Protect Your Pup from this Season’s Doggy Downer

At this point in time, unless you’ve been living under a rock, you’ve probably heard a few things about the flu epidemic currently spreading across the country. What you may not have heard, though, is that your precious pup is equally at risk for the nasty virus as well.

Well, not the exact same virus. The H3N2 virus experienced by dogs, also known as “canine influenza,” has affected multiple pups across the country since its initial documentation about three years ago.

If you are a pup owner, here are the facts that you need to know in order to protect your fur baby this winter.

What It Is:

Canine Influenza is a Type A viral infection that currently has two active strands within the United States: H3N8 and H3N2. As mentioned previously, the current outbreak of this virus has been identified as the H3N2 strand. Both strands are considered to be highly transmittable and can infect cats in addition to dogs.

Similar to human influenza, the dog flu is primarily spread through bodily fluids such as mucous and saliva, but can also be transferred through contact with contaminated objects. For this reason, the virus is easily contracted from tainted kennels, toys and other dog accessories.

According to the American Veterinary Medical Association, at least 80 percent of dogs exposed to the virus become infected and display clinical symptoms, while 20 percent of those infected display no such symptoms at all. Regardless of the presence or lack of symptoms, any infected canine possesses the ability to pass the virus on to others.

Once the animal has contracted canine influenza, a variety of indicators may be displayed. According to the Centers for Disease Control and Prevention, often times, a persistent cough is developed accompanied by loss of appetite, fever, sneezing, reduction in activity, excessive salivation or overproduction of mucous.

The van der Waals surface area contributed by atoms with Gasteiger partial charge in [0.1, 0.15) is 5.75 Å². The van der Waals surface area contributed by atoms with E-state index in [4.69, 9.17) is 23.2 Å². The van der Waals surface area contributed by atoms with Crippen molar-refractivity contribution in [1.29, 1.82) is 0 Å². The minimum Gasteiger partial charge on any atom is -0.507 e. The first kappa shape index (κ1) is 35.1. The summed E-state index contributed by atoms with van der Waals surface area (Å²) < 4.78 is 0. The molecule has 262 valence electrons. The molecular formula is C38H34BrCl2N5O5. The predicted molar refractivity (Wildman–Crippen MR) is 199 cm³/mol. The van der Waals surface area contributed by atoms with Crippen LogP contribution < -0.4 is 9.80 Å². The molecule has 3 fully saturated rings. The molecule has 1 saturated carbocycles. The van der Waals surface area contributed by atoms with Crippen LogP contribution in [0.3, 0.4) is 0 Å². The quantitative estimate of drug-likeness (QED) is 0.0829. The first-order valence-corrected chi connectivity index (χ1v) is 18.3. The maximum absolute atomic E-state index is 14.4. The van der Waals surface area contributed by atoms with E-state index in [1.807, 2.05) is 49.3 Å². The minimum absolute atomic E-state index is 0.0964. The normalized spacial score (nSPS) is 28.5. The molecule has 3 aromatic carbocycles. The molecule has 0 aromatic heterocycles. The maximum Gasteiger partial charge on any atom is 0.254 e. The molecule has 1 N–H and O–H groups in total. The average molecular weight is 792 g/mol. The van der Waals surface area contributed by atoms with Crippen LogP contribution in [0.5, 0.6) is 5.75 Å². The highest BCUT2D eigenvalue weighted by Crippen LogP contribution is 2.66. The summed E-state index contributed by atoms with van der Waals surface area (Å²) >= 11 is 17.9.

Courtesy: Detroit Free Press 

What It Means:

At this point, you may be experiencing an information overload. Fret not though, as we’ve organized the most important conclusions to draw from this article here:

First off, it is absolutely essential to the health of your animal that you take the necessary precautions to minimize its chances of exposure. In order to do this, try to limit the amount of time that your dog spends in places such as dog parks, kennels and doggy day-cares. Because of the sheer volume of animals, these facilities inadvertently become breeding grounds for a variety of viral infections. In addition, take proactive steps in sanitizing your dog’s possessions. Finally, consider talking with your veterinarian about the canine influenza vaccine. Although this vaccine has only been proven effective in preventing the H3N8 strand of influenza, it may still be a constructive precaution in protecting your animal. 

Observe your pet closely for signs of the canine flu. As described in more extensive detail above, this virus can make itself known through a variety of symptoms. One of the easiest ways to alert yourself to these indicators is by watching your dog’s feeding, breathing and activity patterns. If you notice any changes in these behaviors, seek professional medical assistance as soon as possible.  

Moreover, if you do suspect that your animal is infected with the flu, there are treatments available to help minimize its discomfort. These medications may include anti-inflammatory drugs, intravenous fluids or antibiotics (if secondary bacterial infections have occurred). Of course, the proper course of treatment for your pet’s particular case will be established by your veterinarian.

Moving Forward:

Overall, while you’re looking out for yourself this flu season, don’t forget to keep your pup in mind too! Most importantly, though, if you ever have any concerns regarding the well-being of your animal, please consult your veterinarian in order to promote healthy pets year-round.